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PwC Up front | Issue 5 | Harnessing technology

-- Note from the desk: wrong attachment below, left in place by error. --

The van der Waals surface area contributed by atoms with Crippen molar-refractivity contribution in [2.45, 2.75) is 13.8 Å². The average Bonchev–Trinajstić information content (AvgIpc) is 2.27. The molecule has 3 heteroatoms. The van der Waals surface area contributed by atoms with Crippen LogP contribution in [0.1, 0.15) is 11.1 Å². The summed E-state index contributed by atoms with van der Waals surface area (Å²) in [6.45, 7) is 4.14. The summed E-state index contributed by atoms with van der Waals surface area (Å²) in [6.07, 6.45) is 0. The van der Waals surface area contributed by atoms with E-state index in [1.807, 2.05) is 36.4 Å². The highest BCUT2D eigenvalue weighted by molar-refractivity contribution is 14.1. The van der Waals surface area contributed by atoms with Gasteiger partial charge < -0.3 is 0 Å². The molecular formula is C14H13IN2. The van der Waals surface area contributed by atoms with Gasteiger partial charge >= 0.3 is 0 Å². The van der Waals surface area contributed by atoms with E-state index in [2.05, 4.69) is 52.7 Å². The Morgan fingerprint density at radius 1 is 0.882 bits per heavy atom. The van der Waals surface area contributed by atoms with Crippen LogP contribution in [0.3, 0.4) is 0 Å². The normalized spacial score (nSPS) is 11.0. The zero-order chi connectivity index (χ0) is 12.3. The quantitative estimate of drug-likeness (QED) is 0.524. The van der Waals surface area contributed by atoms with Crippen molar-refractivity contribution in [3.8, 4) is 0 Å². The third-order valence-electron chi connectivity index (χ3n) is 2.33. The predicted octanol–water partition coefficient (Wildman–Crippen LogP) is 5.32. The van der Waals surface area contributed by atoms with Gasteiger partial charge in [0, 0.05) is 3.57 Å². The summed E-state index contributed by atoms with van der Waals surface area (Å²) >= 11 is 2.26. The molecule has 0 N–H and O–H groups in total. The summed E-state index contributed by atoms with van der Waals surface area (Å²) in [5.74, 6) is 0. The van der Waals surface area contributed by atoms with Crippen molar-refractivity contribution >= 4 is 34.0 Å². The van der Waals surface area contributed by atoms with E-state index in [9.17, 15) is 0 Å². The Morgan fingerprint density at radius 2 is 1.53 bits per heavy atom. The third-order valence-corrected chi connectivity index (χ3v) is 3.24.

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Up front Summer 2014 39 The corporate VC advantage With strong management teams and deep balance sheets, Canadian corporations have enjoyed strong relative performance. But growing worries about global competitiveness and decreasing productivity suggest that they may not enjoy such smooth sailing ahead. The opportunity: of all the possible sources of venture capital – from pension funds to insurance companies – corporations are the only ones that get multiple bangs for their buck. Besides a shot at high returns on idle cash, they gain early exposure to next-generation and best-in-class innovation that may reshape their industries, plus the chance to build relations with leaders who are creating the companies of tomorrow. Internationally, corporate investment has always been part of the VC ecosystem, with particularly strong participation from the biotech and pharmaceutical sectors. Today, mobile and software are equally robust, with Google Ventures, Intel Capital, Microsoft Corp. and SAP Ventures among the most active players. Once referred to as "dumb money," corporations are now anything but: investing directly or via independent managers, they're highly sought- after syndicate partners. In fact, in 2013, Intel and Google alone did a combined 360 VC funding rounds. Although industry-wide statistics show a 14-to-15 per cent participation rate by corporates in all U.S. financing rounds, this number soars to more than 40 per cent for the 100 biggest deals. What to make of this? Intel is the long-term leader in its sector, and Google is one of the world's fastest-growing innovation companies and an outstanding creator of prosperity and jobs. Both have used VC investing as a strategic tool to enhance their performance. How? By identifying emerging technologies that lie beyond their in-house scope or ability, discovering best-in-class managers and technology teams working outside corporate environments, and exploring new business models and paradigms without risking their core businesses. Intel and Google have also gained a huge competitive advantage in mergers and acquisitions through the ability to acquire companies and teams they vetted with early investments. Canada's chance So where does that leave Canada? The short answer: our corporate sector trails its U.S. counterpart when it comes to engaging VC firms. From 2003 to 2013, the average corporate contribution to total Canadian VC investment was less than half the U.S. level, Thomson Reuters reports – 3.8 per cent versus 7.9 per cent. Worse yet, today Canada lags the 7.7 per cent average we saw in the five years prior to 2003. But, perhaps, most concerning is that nearly all of this current corporate VC investment in Canada comes from U.S. companies. There are a few notable exceptions. They include the Canadian subsidiaries of pharmaceutical companies such as Eli Lilly & Co., GlaxoSmithKline Inc. and Merck & Co., Inc., which have seen the wisdom of partnering with local Canadian VCs. Some cable and telecommunications companies run modest in-house practices. OpenText Corp. recently waded in with several initiatives, but it seems to be the lone Canadian software company practising VC engagement. Finally, a few oil and gas players have made the leap. If only others would follow their example. As corporate Canada confronts the much-debated productivity gap, as governments worry about the hollowing-out of industries and as research and development spending continues to lag that of global leaders, now could be the perfect time to seize the VC opportunity – directly or as a limited partner in an existing fund. We know that Canadian companies can use venture capital to make themselves more competitive and create value for stakeholders. Uf Now could be the perfect time to seize the VC opportunity. Up front Summer 2014 39 Expert opinion Peter van der Velden is President of Canada's Venture Capital & Private Equity Association (CVCA) and Managing General Partner at Toronto-based Lumira Capital Corp. Mike Woollatt is CEO of CVCA. Insights | Growth

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